Mark Zuckerberg (Getty/Drew Angerer)

Facebook just wants you to be happy. It's not working

They tried to make users happier. The company says that experiment didn't work out as they hoped


Keith A. Spencer
March 1, 2018 11:58PM (UTC)

As the 3rd most viewed site on the entire internet, Facebook is a tremendously powerful company with the ability to affect what millions see and believe vis-a-vis their News Feed — the company’s name for the scrolling feed of posts, from users, brands or media outlets, that users see upon log in. Yet lately, the company has been under assault on multiple fronts. From politicians to media outlets, worried psychologists to cultural critics, the growing consensus is that Facebook is too powerful, too big, too prone to manipulation and too easy to propagandize. In reaction, Facebook has made some prominent changes to its News Feed’s underlying structure — their attempt to make users value their time more on Facebook, feel less like they’re dependent on the site for self-esteem boosts, and less manipulated by fake news.

Then today, they changed their minds.

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We constantly try out new features, design changes and ranking updates to understand how we can make Facebook better for everyone,” wrote Facebook’s Head of News Feed in a blog post. “Today, we’re ending one of those tests: the Explore Feed.”

The so-called “Explore Feed” was Facebook’s attempt to bifurcate its two primary functions: creeping on friends and family’s lives, and reading (sometimes fake, often sensationalist) news articles. Admittedly, it is kind of strange to blend these two things together. If a well-informed, newspaper-reading time traveler from the 1950s arrived in 2018, they would identify Facebook as neither magazine nor yearbook nor photo album nor television, but a strange hydra that blends all of those for the purpose of absorbing as much of its users’ time as possible.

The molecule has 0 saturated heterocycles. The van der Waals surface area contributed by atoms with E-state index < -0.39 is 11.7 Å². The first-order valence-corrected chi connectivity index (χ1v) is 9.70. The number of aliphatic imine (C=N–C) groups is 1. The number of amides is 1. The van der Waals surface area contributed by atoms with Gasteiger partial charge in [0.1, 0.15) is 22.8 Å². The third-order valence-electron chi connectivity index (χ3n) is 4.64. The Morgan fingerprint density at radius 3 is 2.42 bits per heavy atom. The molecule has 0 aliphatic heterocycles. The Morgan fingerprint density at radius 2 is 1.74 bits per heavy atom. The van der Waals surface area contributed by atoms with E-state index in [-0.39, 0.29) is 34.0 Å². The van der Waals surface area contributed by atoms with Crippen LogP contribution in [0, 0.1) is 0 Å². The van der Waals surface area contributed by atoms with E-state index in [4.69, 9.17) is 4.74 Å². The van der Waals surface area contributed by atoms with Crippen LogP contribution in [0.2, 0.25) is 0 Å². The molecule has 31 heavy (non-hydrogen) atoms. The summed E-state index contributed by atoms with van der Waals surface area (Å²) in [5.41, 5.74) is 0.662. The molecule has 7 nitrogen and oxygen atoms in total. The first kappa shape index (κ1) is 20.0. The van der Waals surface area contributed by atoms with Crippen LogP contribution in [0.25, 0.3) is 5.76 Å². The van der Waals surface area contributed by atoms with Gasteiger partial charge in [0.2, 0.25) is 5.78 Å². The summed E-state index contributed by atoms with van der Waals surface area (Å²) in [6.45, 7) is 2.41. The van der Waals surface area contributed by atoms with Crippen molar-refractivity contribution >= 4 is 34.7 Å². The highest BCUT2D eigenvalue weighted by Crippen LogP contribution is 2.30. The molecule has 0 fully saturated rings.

Facebook likes being a hydra, but it wants the heads to be more obviously separable. As Facebook described it:

The Explore Feed was a trial response to consistent feedback we received from people over the past year who said they want to see more from friends and family in News Feed. The idea was to create a version of Facebook with two different News Feeds: one as a dedicated place with posts from friends and family and another as a dedicated place for posts from Pages.

Through the course of its history, Facebook has constantly rehashed and redesigned its news feed in an attempt to make more money (and dodge critics). Video ads generally make more money than still ads, which is partly why the site pivoted to video recently. Hence, a TV icon now beckons users of the mobile app, one of five prominently-featured buttons.